Video Game Rentals Delivered

Battlefield 1943 (PSN)

David Yun (PSN Gamertag - Vawce) David Yun (PSN Gamertag - Vawce): (contact-deleteme[at]-deleteme-direman [dot] com) 2009-08-13 01:22:09

Battlefield 1943 (PSN) - Rank A


Developer: Digital Illusions CE (DICE)
Publisher: EA Games
Date: 7/9/09

Also available for Xbox 360 and PC (why?)

Battlefield 1943 isn't so much a a sequel to Battlefield 1942 as it is a properly console-ized version of it. The game is essentially seven years old, but the classic gameplay is timeless and it's good to see a massive new audience eating it up. The only reason old PC Battlefield hands might want to purchase it is to play with console buddies, but any fan of multiplayer shooters who hasn't experienced it should buy it immediately.

The premise is simple. As a member of the U.S. Marine Corps or the Imperial Japanese Navy, you fight for control over Guadalcanal, Iwo Jima, and Wake Island. Victory is gained by holding more control points for a longer period of time than the enemy. The actual play, however, is a complex ballet of bullets, vehicles, and awesomeness.

To start, the number of available classes has been condensed from 1942 down to just three. But don't fret; there's no substantive loss in this streamlining. Roles have just been neatly combined. The Infantry class packs a submachine gun, an anti-tank recoilless rifle, and a wrench to repair vehicles. The Rifleman relies on a semi-automatic rifle and a grenade launcher. The Scout is a sniper who double majored in demolitions. The Rifleman's accurate rifle makes him the best all-around class, but the other two excel in specific situational scenarios. The Infantryman provides up close in-your-face firepower. And long range death aside, the Scout's explosives provide endless comedy.

Next, add in the vehicles. The jeep is fast with a mounted machinegun and can carry three. It quickly delivers personnel to the control points. Or, as the Scout, stuff some C4 in it and drive it full speed into the enemy only to bail out and detonate it at the last second. Hilarity always ensues when you gun it and try to run someone over with the jeep. Hey Paul, remember when I tried to smear Dave and Joel, but instead drove us over a cliff? Shame you didn't bail out like I did!

Tanks are nonstop excitement. On the one hand, you're bristling with firepower. You've got a metal hide, a cannon, a coaxial machinegun, and ideally a teammate on the hatch machinegun as well. On the other, you're a BIG EFFIN TARGET for bazookas, bombs from airplanes, other tanks, and C4 from sneaky ninja Scouts. Hey Paul, remember when you were my gunner and I tumbled off the hillside into a nest of recoilless rifle fire? Shame you didn't bail out like I did!

Planes provide a true test of skill. Pilots need to simultaneously dogfight with other planes, strafe and bomb ground targets, and avoid anti-aircraft fire. I'm not that good. I prefer to kamikaze (bonus style points when Japanese) into transport boats full of enemy troops. Hey Paul, remember when you tried to save me from that bogie on my six, only to get shot down yourself? Shame you didn't bail out like I did!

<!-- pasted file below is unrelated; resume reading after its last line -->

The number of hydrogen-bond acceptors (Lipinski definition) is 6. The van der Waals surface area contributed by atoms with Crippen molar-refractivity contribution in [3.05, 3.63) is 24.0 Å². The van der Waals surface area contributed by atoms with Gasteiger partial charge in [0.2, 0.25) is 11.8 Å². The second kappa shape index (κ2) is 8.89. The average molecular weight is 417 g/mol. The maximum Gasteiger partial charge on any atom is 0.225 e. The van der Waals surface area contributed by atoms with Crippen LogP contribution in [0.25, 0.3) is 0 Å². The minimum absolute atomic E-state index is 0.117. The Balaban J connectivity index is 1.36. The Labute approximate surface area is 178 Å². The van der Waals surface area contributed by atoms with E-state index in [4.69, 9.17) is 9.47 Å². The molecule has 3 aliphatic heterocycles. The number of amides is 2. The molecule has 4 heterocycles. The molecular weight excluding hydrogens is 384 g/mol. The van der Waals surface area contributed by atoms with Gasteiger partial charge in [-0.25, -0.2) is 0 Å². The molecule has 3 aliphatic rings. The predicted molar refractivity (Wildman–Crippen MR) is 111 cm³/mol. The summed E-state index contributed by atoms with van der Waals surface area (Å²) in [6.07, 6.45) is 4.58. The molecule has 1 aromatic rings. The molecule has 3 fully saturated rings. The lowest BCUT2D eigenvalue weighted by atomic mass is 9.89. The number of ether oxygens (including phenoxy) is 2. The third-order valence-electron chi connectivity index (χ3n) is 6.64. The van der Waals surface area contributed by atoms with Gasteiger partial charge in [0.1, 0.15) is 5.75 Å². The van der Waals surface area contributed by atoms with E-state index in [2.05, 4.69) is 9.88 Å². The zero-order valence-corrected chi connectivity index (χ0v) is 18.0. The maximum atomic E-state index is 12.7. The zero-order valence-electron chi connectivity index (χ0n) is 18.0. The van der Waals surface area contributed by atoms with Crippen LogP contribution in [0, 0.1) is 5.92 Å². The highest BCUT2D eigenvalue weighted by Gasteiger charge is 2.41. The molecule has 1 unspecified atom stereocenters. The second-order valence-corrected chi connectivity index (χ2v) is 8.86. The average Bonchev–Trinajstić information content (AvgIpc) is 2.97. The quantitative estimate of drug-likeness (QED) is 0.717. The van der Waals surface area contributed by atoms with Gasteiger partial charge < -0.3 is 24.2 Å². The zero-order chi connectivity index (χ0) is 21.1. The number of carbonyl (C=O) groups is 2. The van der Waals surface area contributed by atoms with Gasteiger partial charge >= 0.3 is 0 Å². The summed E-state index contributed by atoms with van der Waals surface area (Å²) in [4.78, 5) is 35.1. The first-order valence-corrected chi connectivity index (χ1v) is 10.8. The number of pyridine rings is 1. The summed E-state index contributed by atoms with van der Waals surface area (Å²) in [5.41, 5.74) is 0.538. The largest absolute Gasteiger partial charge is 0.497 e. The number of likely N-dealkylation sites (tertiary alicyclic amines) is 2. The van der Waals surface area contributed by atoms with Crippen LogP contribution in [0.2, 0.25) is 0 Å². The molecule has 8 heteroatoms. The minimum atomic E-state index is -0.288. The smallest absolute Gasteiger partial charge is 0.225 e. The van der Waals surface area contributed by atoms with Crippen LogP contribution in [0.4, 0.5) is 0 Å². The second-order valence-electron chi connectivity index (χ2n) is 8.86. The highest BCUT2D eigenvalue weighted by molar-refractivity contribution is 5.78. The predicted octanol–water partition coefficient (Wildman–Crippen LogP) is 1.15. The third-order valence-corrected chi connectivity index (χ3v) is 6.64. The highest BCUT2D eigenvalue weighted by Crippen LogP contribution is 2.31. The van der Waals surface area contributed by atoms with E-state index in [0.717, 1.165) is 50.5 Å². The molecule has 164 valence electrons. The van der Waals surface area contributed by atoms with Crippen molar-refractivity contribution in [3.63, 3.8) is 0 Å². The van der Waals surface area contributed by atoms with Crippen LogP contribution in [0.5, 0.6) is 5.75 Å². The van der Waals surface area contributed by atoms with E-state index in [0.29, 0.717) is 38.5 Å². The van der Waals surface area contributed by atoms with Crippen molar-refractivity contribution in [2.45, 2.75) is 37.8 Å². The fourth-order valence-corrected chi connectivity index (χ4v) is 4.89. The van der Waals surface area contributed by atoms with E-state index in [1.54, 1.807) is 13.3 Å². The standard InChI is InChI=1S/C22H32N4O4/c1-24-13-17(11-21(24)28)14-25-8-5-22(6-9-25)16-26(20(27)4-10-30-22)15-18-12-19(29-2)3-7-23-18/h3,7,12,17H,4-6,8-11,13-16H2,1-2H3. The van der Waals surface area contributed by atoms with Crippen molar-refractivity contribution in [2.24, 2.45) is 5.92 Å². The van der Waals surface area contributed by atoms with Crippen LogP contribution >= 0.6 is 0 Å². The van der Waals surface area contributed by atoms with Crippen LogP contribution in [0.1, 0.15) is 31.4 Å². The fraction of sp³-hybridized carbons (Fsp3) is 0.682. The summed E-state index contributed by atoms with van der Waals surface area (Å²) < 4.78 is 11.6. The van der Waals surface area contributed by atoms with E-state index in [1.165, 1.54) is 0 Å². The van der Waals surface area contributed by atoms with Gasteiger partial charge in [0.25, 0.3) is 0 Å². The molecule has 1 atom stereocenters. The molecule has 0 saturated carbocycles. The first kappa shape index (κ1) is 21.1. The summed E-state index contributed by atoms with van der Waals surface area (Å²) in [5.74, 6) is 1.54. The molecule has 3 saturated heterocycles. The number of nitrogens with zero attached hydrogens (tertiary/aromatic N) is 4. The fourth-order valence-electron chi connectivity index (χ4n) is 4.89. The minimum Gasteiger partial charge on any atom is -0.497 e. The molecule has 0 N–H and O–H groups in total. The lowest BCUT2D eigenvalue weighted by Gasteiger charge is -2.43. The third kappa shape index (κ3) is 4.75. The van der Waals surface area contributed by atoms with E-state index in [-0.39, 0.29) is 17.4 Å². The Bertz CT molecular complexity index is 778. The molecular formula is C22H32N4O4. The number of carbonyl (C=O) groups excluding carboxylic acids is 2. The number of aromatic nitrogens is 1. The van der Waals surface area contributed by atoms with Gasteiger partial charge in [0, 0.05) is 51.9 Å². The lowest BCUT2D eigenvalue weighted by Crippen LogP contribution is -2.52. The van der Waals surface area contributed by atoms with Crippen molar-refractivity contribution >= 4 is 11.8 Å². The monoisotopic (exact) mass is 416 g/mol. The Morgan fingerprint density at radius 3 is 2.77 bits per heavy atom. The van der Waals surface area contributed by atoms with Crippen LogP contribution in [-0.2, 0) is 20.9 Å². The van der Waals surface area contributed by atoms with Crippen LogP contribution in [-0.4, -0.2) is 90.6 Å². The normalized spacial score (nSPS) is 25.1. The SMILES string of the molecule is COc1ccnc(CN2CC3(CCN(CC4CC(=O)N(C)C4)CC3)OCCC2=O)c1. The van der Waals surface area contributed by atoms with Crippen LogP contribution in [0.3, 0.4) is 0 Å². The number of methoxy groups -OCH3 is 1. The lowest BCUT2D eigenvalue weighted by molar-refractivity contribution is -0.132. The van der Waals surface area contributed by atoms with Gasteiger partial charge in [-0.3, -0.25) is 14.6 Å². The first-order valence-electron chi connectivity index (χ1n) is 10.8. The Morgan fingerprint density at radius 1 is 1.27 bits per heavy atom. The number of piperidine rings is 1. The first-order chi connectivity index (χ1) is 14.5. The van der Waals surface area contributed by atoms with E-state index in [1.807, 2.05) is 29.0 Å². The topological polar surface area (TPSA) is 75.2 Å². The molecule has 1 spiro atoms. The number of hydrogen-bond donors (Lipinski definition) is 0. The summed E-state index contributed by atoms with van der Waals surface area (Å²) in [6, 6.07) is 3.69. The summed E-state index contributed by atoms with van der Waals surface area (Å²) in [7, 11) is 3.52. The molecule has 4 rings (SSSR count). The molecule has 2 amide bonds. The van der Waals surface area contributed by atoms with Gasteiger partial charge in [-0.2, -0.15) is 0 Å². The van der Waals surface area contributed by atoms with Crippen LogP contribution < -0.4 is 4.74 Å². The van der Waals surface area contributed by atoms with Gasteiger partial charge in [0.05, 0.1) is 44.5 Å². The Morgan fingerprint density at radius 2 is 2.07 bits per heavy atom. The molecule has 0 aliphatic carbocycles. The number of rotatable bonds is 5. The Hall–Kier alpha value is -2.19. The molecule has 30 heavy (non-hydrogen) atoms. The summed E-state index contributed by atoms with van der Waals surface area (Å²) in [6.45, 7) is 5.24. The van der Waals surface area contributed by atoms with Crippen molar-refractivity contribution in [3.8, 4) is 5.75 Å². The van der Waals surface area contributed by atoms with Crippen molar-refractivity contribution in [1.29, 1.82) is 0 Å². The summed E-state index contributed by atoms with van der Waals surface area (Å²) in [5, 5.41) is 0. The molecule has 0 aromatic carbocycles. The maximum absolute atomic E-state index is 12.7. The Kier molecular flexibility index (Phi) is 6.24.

The point I'm trying to get across is this: imagine all of that going on at the same time multiplied by twenty-four players. Battlefield 1943 is just the same handful of maps over and over again, but the sheer ridiculousness of the things that can occur make each round distinct and repeatedly enjoyable. You might blow up a tank with your recoilless rifle, only to have your celebration cut short by a katana in your back. Then that guy takes out half a dozen of your teammates with epic sniper fire, only to explode as you dive bomb him in a plane. Which gets shot down, but not before you parachute out while dropping grenades, as teammates scurry onto jeeps to escape the carpet bombing from an air raid of heavy bombers...and before you know it, it's WAY past your bedtime.

Order can be impressed upon this chaos with solid teamwork. Squads consist of four players, and you can respawn next to squadmates. This potentially allows for strong coordination. For example, a tank with an additional gunner is formidable. But add infantry cover in the form of a Rifleman to wipe out anti-tank soldiers, and an Infantryman to keep the tank repaired, and it's virtually invincible to anything save air power.

Battlefield 1943's drawbacks lie here. For whatever technical reason, joining as a squad can be problematic. Players get dropped. Or swapped into another squad, or even the other team. This isn't so frequent as to be crippling, but happens enough to be annoying. The squad chat also cuts out without warning. Xbox 360 players can resort to Xbox Live's party chat function, but PlayStation 3 users have no such recourse.

Longtime Battlefield players might be interested to know how DICE balanced the smaller player counts in 1943. The islands have been redesigned to be intimately smaller, but they are still familiar. Respawn timers are lightning fast now, ensuring minimal downtime between deaths and density of action on the field. 1943 also runs on DICE's newer Frostbite engine, which allows you to reduce just about any structure to mere rubble. New potential players just need to know that Battlefield is an absolute classic multiplayer experience, and 1943 is a compactly convenient way to enjoy it. It's only a $15 download, but could easily have been the multiplayer segment of a top tier full price retail game.

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